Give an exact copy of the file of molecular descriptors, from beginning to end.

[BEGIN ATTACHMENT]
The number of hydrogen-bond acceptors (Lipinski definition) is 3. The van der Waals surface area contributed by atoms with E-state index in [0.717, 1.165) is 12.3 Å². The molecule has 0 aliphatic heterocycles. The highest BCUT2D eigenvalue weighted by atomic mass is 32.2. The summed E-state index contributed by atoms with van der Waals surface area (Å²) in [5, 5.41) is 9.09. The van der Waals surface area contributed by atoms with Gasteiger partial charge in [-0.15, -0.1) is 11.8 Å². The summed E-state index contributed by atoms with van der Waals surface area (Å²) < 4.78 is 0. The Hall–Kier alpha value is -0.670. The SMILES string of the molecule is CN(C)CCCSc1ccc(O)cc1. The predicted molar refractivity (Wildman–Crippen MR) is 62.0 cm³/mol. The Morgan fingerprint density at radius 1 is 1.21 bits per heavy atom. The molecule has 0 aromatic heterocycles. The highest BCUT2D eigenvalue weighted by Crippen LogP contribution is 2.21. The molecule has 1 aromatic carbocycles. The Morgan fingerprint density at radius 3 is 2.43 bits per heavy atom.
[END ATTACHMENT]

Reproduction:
The number of hydrogen-bond acceptors (Lipinski definition) is 3. The van der Waals surface area contributed by atoms with E-state index in [0.717, 1.165) is 12.3 Å². The molecule has 0 aliphatic heterocycles. The highest BCUT2D eigenvalue weighted by atomic mass is 32.2. The summed E-state index contributed by atoms with van der Waals surface area (Å²) in [5, 5.41) is 9.09. The van der Waals surface area contributed by atoms with Gasteiger partial charge in [-0.15, -0.1) is 11.8 Å². The summed E-state index contributed by atoms with van der Waals surface area (Å²) < 4.78 is 0. The Hall–Kier alpha value is -0.670. The SMILES string of the molecule is CN(C)CCCSc1ccc(O)cc1. The predicted molar refractivity (Wildman–Crippen MR) is 62.0 cm³/mol. The Morgan fingerprint density at radius 1 is 1.21 bits per heavy atom. The molecule has 0 aromatic heterocycles. The highest BCUT2D eigenvalue weighted by Crippen LogP contribution is 2.21. The molecule has 1 aromatic carbocycles. The Morgan fingerprint density at radius 3 is 2.43 bits per heavy atom.